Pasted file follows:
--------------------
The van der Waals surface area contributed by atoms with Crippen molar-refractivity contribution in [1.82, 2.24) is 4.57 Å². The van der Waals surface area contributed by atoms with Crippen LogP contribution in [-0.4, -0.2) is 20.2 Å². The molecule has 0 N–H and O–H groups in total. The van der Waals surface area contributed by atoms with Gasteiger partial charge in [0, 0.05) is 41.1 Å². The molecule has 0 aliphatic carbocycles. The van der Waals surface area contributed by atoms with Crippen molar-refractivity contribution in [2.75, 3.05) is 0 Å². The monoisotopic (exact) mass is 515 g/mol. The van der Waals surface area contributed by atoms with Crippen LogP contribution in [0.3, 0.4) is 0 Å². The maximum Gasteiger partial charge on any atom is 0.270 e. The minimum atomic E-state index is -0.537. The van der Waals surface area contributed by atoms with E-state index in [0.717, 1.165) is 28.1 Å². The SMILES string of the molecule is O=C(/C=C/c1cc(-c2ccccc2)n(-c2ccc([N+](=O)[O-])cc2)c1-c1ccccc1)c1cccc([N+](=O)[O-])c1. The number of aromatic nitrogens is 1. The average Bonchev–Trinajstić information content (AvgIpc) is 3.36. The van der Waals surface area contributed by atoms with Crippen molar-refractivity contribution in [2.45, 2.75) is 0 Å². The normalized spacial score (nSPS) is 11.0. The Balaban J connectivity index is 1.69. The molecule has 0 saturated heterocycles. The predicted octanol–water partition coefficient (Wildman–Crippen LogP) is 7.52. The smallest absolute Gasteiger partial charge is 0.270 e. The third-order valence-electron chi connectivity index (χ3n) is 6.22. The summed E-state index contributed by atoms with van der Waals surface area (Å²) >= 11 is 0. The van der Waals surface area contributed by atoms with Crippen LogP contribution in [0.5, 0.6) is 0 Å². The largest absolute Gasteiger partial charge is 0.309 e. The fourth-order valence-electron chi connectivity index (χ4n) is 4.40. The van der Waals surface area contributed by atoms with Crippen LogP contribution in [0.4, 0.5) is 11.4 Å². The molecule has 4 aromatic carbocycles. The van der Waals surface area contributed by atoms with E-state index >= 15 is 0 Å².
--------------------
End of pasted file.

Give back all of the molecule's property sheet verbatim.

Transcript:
The van der Waals surface area contributed by atoms with Crippen molar-refractivity contribution in [1.82, 2.24) is 4.57 Å². The van der Waals surface area contributed by atoms with Crippen LogP contribution in [-0.4, -0.2) is 20.2 Å². The molecule has 0 N–H and O–H groups in total. The van der Waals surface area contributed by atoms with Gasteiger partial charge in [0, 0.05) is 41.1 Å². The molecule has 0 aliphatic carbocycles. The van der Waals surface area contributed by atoms with Crippen molar-refractivity contribution in [2.75, 3.05) is 0 Å². The monoisotopic (exact) mass is 515 g/mol. The van der Waals surface area contributed by atoms with Crippen LogP contribution in [0.3, 0.4) is 0 Å². The maximum Gasteiger partial charge on any atom is 0.270 e. The minimum atomic E-state index is -0.537. The van der Waals surface area contributed by atoms with E-state index in [0.717, 1.165) is 28.1 Å². The SMILES string of the molecule is O=C(/C=C/c1cc(-c2ccccc2)n(-c2ccc([N+](=O)[O-])cc2)c1-c1ccccc1)c1cccc([N+](=O)[O-])c1. The number of aromatic nitrogens is 1. The average Bonchev–Trinajstić information content (AvgIpc) is 3.36. The van der Waals surface area contributed by atoms with Crippen molar-refractivity contribution in [2.45, 2.75) is 0 Å². The normalized spacial score (nSPS) is 11.0. The Balaban J connectivity index is 1.69. The molecule has 0 saturated heterocycles. The predicted octanol–water partition coefficient (Wildman–Crippen LogP) is 7.52. The smallest absolute Gasteiger partial charge is 0.270 e. The third-order valence-electron chi connectivity index (χ3n) is 6.22. The summed E-state index contributed by atoms with van der Waals surface area (Å²) >= 11 is 0. The van der Waals surface area contributed by atoms with Crippen LogP contribution in [0.5, 0.6) is 0 Å². The largest absolute Gasteiger partial charge is 0.309 e. The fourth-order valence-electron chi connectivity index (χ4n) is 4.40. The van der Waals surface area contributed by atoms with Crippen LogP contribution in [0.4, 0.5) is 11.4 Å². The molecule has 4 aromatic carbocycles. The van der Waals surface area contributed by atoms with E-state index >= 15 is 0 Å².